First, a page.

The RBA raised its policy rate by 50 bps on Tuesday to 1.85% - its fourth consecutive hike and the steepest in nearly 30 years. But that’s done little to lift AUD/USD, which at the time of writing was down by nearly 1% from the start of the week. This once again leaves the pair trading below the key psychological level of 0.70. Granted, the recent flare up in tensions between China and Taiwan have contributed to a weaker Australian dollar, but some of the same factors I outlined in early July, in my opinion, have been the primary driver behind this latest move lower.
Less Aggressive Hikes Ahead?
In particular, Tuesday’s guidance from the RBA that near-term future hikes may not be so steep as the one this week was likely the overarching factor behind the fall in AUD/USD. Even the RBA admits that it is walking a tightrope in terms of trying to cool inflation, which hit 6.1% in Q2 without severely impacting the Australian economy. Meanwhile, a cadre of Fed speakers this week haven’t given any indication that Fed is looking to ease up on raising interest rates. As things currently stand, the RBA, like many other major central banks, doesn’t appear capable of keeping pace with the Fed in terms of policy tightening.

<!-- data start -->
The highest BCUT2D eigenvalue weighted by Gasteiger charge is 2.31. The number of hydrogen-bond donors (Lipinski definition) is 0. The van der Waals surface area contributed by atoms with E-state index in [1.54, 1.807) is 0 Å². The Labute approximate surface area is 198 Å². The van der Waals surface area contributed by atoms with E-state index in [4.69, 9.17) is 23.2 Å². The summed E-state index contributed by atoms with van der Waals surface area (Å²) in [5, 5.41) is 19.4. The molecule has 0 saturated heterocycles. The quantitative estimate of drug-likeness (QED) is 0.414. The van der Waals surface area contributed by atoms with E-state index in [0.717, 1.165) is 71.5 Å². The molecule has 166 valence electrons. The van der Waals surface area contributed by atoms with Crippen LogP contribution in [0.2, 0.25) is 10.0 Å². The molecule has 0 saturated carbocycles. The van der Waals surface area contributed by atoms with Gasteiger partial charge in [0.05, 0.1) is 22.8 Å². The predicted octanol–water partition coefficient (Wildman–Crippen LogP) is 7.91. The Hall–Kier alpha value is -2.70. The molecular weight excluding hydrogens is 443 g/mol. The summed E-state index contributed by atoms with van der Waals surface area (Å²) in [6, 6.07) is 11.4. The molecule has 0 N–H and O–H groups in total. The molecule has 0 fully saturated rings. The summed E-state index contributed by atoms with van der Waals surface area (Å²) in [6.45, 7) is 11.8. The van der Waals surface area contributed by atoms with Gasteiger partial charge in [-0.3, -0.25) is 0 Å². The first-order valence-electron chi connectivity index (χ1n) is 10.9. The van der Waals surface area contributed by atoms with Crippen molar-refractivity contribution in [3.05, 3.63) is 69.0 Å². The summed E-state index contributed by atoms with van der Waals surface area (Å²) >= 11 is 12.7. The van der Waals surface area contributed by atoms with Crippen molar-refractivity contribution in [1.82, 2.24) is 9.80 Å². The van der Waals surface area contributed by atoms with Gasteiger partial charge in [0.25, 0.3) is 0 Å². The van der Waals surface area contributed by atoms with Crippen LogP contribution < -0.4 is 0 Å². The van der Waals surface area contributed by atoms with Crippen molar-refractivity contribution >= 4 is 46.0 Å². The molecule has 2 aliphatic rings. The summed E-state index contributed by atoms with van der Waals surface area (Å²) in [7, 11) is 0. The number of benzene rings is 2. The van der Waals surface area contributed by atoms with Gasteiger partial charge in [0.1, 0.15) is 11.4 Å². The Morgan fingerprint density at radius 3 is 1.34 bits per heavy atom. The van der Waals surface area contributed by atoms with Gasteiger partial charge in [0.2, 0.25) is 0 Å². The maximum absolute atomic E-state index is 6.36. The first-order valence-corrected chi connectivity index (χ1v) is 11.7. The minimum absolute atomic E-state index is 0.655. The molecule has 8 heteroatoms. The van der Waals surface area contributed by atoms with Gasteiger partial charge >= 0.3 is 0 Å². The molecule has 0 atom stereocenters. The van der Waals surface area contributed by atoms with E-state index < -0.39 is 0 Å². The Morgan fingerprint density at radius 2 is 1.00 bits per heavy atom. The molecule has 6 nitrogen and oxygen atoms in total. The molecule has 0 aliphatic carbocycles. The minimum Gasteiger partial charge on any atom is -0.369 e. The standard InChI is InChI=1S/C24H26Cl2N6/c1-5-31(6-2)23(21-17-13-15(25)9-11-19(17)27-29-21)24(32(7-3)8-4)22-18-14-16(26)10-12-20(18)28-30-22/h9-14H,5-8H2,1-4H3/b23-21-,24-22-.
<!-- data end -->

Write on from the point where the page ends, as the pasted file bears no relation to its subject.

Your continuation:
Negative Technical Setup
The current fundamental backdrop also very much mirrors the technical setup. AUD/USD is trading below the 200-day exponential moving average, indicating the pair is more biased toward a downtrend. Structurally, a case can be made that the 3 June swing high of 0.72830 marks the last corrective move before the prior to the last impulsive swing low of 0.66816. If so, Tuesday's substantial decline may very well represent a rejection of the intervening 50% Fibonacci resistance level of 0.68923. If so, that would portend a further fall in AUD/USD.
Those brave enough to consider buying, might wait for price to pierce and successfully retest the 1 August high of 0.7040. A sustained break above that level, followed by subsequent break above 0.72830 would provide greater confidence that the pair was headed in another direction. Any such move, however, would likely come commensurate with a more positive shift in general market risk sentiment.
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